Many network managers mark the beginning of a new IT initiative by powering on machines. For Ethan Fener, his plan to improve efficiencies at Partners Healthcare System requires powering down some 25,000 desktops. Fener, director of application development at the Boston-based non-profit organisation, is fine-tuning his planned rollout of free tools from the U.S. Department of Energy and Environmental Protection Agency's Energy Star program. When coupled with his existing Altiris desktop management software, the tools can shut down local and remote client machines that aren't in use.
According to Fener's calculations, Partners could save about $2.2 million on electricity costs if IT is able to put thousands of unused machines to sleep at night, on weekends and during other times of inactivity. "The numbers are attention-getting. The out-of-pocket costs are quite low, and the potential savings are more than $2 million," Fener said.
Fener started investigating the benefits of managing power consumption on desktops in 2006 when Microsoft shared details of its Vista operating system. The vendor claims the power-management features built into Vista can save $16 to $30 per machine per year.
"I found the information very interesting but also quite useless, because we have no Vista and no plans to have a lot of it for a long time," he said. "But it also stirred such an interest in me that I had to learn more, to see if there was a way to do this on our desktops."
First Fener wanted to learn what kinds of savings were possible at his organisation, so he studied his user community. He found that about 32 per cent of Partners desktop users shut down their machines at night during the week, and at weekends that number grew to 40 per cent. With 60 per cent of client machines running but unused, Fener determined the opportunity for savings was significant enough to start his project.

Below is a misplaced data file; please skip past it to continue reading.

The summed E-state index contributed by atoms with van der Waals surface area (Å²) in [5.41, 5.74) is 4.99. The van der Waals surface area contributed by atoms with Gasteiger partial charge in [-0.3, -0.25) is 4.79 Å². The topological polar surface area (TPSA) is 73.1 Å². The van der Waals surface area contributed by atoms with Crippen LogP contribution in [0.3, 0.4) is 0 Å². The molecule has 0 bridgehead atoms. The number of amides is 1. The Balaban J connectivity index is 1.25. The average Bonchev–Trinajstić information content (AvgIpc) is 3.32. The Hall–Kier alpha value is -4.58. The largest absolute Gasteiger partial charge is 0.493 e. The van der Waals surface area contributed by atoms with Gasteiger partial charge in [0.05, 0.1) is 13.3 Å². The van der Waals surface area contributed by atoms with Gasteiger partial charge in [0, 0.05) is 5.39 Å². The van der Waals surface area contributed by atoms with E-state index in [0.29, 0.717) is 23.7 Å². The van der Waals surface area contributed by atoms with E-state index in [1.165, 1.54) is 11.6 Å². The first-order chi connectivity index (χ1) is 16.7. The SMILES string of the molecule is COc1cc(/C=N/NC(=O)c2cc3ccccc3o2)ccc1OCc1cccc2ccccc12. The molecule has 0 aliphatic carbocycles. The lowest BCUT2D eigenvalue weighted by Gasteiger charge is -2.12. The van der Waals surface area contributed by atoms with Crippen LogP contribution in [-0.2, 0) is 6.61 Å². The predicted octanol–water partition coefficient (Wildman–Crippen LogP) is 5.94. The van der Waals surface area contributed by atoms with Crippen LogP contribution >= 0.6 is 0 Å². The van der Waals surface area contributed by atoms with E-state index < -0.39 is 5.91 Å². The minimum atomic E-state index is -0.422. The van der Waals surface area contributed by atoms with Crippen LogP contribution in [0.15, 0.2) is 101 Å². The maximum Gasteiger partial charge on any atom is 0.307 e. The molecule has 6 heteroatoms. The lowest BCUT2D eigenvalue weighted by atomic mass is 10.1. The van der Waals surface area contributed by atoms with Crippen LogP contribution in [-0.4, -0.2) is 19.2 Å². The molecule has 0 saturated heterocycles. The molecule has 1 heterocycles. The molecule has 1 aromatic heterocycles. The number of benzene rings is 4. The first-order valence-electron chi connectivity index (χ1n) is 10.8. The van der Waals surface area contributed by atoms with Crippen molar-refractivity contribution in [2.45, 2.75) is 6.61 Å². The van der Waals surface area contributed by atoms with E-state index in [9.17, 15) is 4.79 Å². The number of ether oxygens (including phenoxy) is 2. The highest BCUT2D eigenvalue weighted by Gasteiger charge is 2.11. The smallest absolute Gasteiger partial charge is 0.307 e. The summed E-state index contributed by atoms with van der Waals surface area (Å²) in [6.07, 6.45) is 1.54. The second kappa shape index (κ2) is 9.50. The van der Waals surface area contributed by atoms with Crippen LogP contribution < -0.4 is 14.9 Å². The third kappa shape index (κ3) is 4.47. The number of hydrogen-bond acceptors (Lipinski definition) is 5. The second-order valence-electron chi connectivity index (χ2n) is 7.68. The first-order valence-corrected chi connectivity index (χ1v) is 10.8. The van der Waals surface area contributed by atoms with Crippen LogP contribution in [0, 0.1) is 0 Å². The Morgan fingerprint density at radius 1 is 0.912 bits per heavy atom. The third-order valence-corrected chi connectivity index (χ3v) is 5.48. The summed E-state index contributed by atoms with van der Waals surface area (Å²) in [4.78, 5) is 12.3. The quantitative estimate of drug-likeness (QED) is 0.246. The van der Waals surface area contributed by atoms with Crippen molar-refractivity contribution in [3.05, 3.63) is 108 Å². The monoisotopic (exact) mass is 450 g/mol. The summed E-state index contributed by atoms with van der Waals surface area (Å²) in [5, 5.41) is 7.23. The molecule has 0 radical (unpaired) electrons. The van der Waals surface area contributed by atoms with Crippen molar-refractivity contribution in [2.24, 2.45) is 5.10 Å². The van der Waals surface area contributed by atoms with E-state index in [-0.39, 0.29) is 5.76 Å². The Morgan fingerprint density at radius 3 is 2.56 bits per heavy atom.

"We factored in EPA's figures on how much inactivity a computer sees during an eight-hour workday, and we went to HR to learn about average sick time and vacation time. We incorporated many factors that just kept improving our potential for savings," he said.
With Windows 2000 and XP machines in house, Fener asked Microsoft if his existing operating systems could be retrofitted to save power. The vendor pointed him to the government's Energy Star program, which provides interested parties with free dynamic link libraries (DLL) that, when configured for a desktop environment, can observe a group policy object (GPO) to control power and other settings on client machines.
Energy Star's EZ GPO software is free for download and works with Windows 2000 and 2003 servers, and Windows 2000 and XP client operating systems.
The software allows network administrators to centrally control power management settings via GPOs. To Fener, that meant he could enable features on thousands of desktops that would let IT staff monitor power on client machines and then activate system standby, which in essence puts the computer -- the CPU, hard drive and more -- to sleep.
"Clearly, when you are talking about $2.2 million in savings, it's worth the effort to make this happen," Fener said.
A few glitches cropped up right away. To start, some of Partners' clinical care locations could not be included in the cost-savings initiative. Fener needed to restrict the number of machines he could shut down to desktops used for business purposes, such as finance and information systems.
"We have 2,000 devices that could not be included because they need to run all the time and their use is too time-sensitive to operate within this shutdown system," he said.